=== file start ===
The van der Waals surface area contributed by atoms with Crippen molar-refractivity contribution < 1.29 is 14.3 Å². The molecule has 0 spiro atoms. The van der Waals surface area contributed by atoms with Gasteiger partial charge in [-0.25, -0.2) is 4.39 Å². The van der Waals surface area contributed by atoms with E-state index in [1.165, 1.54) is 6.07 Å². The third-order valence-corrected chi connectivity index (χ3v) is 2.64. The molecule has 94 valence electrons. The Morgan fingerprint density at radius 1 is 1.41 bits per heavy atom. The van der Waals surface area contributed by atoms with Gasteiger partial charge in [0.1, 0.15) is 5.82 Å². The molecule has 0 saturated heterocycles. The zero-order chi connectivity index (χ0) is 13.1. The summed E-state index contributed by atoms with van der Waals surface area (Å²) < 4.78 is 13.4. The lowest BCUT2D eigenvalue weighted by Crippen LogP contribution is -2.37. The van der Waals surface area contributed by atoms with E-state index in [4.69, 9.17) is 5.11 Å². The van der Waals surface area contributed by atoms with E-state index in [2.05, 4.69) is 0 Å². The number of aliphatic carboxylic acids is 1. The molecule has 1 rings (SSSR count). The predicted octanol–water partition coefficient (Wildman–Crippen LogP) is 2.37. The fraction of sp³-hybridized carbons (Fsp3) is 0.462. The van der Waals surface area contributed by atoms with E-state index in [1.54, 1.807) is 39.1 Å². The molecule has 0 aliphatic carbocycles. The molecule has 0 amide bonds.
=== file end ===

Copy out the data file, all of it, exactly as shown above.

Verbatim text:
The van der Waals surface area contributed by atoms with Crippen molar-refractivity contribution < 1.29 is 14.3 Å². The molecule has 0 spiro atoms. The van der Waals surface area contributed by atoms with Gasteiger partial charge in [-0.25, -0.2) is 4.39 Å². The van der Waals surface area contributed by atoms with E-state index in [1.165, 1.54) is 6.07 Å². The third-order valence-corrected chi connectivity index (χ3v) is 2.64. The molecule has 94 valence electrons. The Morgan fingerprint density at radius 1 is 1.41 bits per heavy atom. The van der Waals surface area contributed by atoms with Gasteiger partial charge in [0.1, 0.15) is 5.82 Å². The molecule has 0 saturated heterocycles. The zero-order chi connectivity index (χ0) is 13.1. The summed E-state index contributed by atoms with van der Waals surface area (Å²) < 4.78 is 13.4. The lowest BCUT2D eigenvalue weighted by Crippen LogP contribution is -2.37. The van der Waals surface area contributed by atoms with E-state index in [4.69, 9.17) is 5.11 Å². The van der Waals surface area contributed by atoms with E-state index in [2.05, 4.69) is 0 Å². The number of aliphatic carboxylic acids is 1. The molecule has 1 rings (SSSR count). The predicted octanol–water partition coefficient (Wildman–Crippen LogP) is 2.37. The fraction of sp³-hybridized carbons (Fsp3) is 0.462. The van der Waals surface area contributed by atoms with E-state index in [1.54, 1.807) is 39.1 Å². The molecule has 0 aliphatic carbocycles. The molecule has 0 amide bonds.